ike many schools offering programs in
travel and tourism around the country, the Community College of
Denver in Auraria, Colo., has been faced with declining numbers in
recent years. For the last two years, it has struggled to keep its
"We've had problems with decreasing [numbers of] students in the
travel and tourism program, but this is not exclusive to our
school," claimed Fred Tiller, coordinator and sole teacher of the
travel and tourism program at the school since last fall.
This 35-year industry veteran and former president of ASTA's
Rocky Mountain Chapter has spent 12 of his years as an agent and 10
years combined as a wholesaler and at the airlines.
With his strong industry background, Tiller recognized the need for
change. In February, his school became a Travel Agent Proficiency
test site and a licensed learning center for the Institute of
Certified Travel Agents, the only one of its kind in the state.
Now the school can offer a mix of learning options to would-be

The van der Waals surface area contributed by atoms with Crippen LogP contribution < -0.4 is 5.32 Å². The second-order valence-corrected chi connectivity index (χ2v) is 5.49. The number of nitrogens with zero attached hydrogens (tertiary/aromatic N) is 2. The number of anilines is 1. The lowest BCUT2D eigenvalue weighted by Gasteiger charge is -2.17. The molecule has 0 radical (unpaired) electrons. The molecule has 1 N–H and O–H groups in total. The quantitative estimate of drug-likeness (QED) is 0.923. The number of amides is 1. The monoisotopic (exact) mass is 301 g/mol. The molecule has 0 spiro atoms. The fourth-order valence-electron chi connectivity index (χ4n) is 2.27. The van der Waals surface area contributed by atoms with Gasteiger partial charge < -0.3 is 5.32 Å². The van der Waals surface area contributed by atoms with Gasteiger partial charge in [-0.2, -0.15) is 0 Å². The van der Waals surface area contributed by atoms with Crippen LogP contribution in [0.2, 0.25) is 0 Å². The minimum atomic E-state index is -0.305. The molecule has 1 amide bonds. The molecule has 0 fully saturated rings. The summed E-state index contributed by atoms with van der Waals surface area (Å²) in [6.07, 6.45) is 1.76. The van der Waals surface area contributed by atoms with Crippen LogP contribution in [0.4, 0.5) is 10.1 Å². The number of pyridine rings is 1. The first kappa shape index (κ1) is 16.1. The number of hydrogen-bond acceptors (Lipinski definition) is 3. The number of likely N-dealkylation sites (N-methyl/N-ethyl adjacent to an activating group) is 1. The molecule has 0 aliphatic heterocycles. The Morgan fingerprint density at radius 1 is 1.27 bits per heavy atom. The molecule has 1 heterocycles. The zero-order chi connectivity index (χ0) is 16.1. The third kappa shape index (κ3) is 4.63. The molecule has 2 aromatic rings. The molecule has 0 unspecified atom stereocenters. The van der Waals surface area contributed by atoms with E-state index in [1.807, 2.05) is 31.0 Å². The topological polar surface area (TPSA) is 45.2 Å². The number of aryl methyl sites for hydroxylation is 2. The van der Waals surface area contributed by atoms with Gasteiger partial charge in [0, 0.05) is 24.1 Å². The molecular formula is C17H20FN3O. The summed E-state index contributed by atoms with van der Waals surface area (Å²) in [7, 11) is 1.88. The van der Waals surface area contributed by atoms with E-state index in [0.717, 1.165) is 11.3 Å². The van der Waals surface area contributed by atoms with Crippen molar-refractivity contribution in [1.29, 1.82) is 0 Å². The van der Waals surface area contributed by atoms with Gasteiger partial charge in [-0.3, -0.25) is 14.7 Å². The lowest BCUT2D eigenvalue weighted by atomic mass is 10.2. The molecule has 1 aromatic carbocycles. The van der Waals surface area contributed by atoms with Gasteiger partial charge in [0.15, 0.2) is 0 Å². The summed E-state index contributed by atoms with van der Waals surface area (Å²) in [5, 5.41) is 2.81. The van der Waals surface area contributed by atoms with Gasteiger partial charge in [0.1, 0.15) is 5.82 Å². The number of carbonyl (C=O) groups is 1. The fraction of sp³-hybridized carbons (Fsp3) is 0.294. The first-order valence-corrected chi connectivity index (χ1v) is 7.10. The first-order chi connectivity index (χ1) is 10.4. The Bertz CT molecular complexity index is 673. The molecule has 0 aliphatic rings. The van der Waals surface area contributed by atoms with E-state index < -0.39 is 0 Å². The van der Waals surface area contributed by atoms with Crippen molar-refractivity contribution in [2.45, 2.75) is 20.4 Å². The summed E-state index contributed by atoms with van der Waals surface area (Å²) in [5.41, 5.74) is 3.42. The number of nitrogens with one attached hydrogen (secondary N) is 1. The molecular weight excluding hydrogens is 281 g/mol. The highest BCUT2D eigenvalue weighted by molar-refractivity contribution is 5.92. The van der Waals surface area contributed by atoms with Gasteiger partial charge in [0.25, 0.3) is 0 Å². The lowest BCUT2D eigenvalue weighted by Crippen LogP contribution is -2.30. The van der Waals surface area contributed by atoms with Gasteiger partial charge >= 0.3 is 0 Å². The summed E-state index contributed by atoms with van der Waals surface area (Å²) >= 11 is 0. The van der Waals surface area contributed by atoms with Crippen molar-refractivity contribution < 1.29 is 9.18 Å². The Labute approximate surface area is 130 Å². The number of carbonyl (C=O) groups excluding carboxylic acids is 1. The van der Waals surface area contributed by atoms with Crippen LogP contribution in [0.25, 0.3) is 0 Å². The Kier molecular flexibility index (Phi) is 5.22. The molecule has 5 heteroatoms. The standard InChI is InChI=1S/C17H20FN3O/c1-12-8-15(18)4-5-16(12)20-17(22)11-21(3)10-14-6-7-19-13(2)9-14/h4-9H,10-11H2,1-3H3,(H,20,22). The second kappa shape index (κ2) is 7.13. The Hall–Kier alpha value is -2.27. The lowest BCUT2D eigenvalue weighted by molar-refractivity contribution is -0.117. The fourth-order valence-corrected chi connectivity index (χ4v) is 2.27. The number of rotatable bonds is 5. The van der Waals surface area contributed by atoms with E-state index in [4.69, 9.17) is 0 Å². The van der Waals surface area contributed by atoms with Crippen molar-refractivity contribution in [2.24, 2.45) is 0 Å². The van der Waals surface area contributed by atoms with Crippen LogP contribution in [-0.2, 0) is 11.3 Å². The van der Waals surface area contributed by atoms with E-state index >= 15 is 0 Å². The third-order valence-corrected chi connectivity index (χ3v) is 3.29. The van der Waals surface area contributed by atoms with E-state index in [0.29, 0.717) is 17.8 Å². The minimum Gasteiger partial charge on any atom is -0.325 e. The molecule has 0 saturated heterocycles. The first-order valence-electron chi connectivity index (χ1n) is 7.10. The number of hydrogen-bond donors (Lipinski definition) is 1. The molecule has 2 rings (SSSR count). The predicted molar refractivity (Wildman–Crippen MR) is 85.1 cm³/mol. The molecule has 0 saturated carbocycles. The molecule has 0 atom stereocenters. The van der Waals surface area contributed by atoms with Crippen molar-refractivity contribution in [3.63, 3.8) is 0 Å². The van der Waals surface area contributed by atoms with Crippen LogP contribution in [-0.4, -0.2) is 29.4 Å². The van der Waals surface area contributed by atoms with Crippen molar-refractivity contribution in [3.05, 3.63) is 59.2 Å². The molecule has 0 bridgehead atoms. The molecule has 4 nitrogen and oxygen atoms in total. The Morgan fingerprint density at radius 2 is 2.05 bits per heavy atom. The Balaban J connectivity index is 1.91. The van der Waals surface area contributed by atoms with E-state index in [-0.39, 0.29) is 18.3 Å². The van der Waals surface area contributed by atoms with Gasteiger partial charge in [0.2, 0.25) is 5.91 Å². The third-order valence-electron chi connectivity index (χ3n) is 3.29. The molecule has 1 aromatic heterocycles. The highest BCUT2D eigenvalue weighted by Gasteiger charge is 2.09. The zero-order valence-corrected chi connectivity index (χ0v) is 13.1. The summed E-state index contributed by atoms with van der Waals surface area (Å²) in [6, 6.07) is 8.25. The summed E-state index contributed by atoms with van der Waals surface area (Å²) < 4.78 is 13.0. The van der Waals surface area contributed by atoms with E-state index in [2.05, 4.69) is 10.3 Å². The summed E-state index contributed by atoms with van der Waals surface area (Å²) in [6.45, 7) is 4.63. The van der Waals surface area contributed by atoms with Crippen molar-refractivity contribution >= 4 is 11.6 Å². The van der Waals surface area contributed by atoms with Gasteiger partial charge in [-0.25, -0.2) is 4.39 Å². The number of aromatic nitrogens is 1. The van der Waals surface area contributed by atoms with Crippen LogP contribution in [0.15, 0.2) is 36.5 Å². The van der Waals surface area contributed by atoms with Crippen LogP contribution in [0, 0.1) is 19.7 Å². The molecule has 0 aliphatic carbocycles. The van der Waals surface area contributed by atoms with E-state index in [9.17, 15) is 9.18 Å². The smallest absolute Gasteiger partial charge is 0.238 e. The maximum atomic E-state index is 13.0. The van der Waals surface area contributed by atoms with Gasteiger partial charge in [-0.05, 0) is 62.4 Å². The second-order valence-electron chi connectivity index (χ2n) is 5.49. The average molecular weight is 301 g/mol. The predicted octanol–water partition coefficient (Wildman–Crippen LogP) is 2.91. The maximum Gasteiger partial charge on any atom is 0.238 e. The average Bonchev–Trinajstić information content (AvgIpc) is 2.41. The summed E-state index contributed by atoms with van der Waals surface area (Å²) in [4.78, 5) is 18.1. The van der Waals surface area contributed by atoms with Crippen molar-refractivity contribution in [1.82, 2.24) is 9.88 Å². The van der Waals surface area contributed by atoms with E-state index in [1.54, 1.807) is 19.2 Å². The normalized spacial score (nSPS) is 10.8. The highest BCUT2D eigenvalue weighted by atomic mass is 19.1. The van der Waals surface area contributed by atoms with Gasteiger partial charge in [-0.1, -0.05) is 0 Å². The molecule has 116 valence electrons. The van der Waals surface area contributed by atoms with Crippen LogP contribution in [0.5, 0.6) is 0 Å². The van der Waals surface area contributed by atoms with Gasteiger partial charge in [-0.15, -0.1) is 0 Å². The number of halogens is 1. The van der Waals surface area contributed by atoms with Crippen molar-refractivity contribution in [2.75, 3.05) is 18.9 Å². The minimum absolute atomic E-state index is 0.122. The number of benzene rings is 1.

agents and industry veterans alike. Students have the choice of
pursuing a two-year degree, taking ad hoc courses or enrolling in
the travel and tourism certification for two semesters.
"We at the Community College of Denver share a commitment to
ongoing training and education," said Tiller.
"Most of the programs that failed or are failing have locked
students into either a degree or a certificate.
"Our philosophy is, 'Take whatever courses you need to take to
get where you want to be.' "
The program's curriculum addresses the agent's need for
specialization by including three ICTA destination-specialist
courses this fall: on Latin America, western Europe and
As the program grows, Tiller said, he would like to offer all 12
"My goal is to remind students that the industry is bigger than
airline tickets," he said.
The school gets a wide variety of students, from agents who want
to run their own businesses, to new entrants, retirees and those
The average class size is 12 to 15 students, but Tiller would
like to widen the program to attract 18 or 20 students per
There are 22 courses in the two-year degree program, which
requires courses such as math, introduction to business,
keyboarding, introduction to PC application, legal writing,